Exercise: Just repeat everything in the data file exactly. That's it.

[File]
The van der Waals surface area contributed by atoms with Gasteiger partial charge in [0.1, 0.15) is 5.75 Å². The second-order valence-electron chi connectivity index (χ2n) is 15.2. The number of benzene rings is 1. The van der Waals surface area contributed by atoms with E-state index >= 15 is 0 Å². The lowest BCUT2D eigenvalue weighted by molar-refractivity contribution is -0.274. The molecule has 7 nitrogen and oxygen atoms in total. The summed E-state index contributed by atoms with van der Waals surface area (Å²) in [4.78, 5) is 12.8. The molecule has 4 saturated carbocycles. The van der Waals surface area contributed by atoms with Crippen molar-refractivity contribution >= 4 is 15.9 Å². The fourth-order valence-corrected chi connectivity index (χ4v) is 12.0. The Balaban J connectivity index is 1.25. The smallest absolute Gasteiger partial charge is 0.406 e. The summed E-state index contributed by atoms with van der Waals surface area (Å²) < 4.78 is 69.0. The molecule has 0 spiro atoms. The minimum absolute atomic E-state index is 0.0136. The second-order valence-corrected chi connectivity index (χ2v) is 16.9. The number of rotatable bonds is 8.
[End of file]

The van der Waals surface area contributed by atoms with Gasteiger partial charge in [0.1, 0.15) is 5.75 Å². The second-order valence-electron chi connectivity index (χ2n) is 15.2. The number of benzene rings is 1. The van der Waals surface area contributed by atoms with E-state index >= 15 is 0 Å². The lowest BCUT2D eigenvalue weighted by molar-refractivity contribution is -0.274. The molecule has 7 nitrogen and oxygen atoms in total. The summed E-state index contributed by atoms with van der Waals surface area (Å²) in [4.78, 5) is 12.8. The molecule has 4 saturated carbocycles. The van der Waals surface area contributed by atoms with Crippen molar-refractivity contribution >= 4 is 15.9 Å². The fourth-order valence-corrected chi connectivity index (χ4v) is 12.0. The Balaban J connectivity index is 1.25. The smallest absolute Gasteiger partial charge is 0.406 e. The summed E-state index contributed by atoms with van der Waals surface area (Å²) < 4.78 is 69.0. The molecule has 0 spiro atoms. The minimum absolute atomic E-state index is 0.0136. The second-order valence-corrected chi connectivity index (χ2v) is 16.9. The number of rotatable bonds is 8.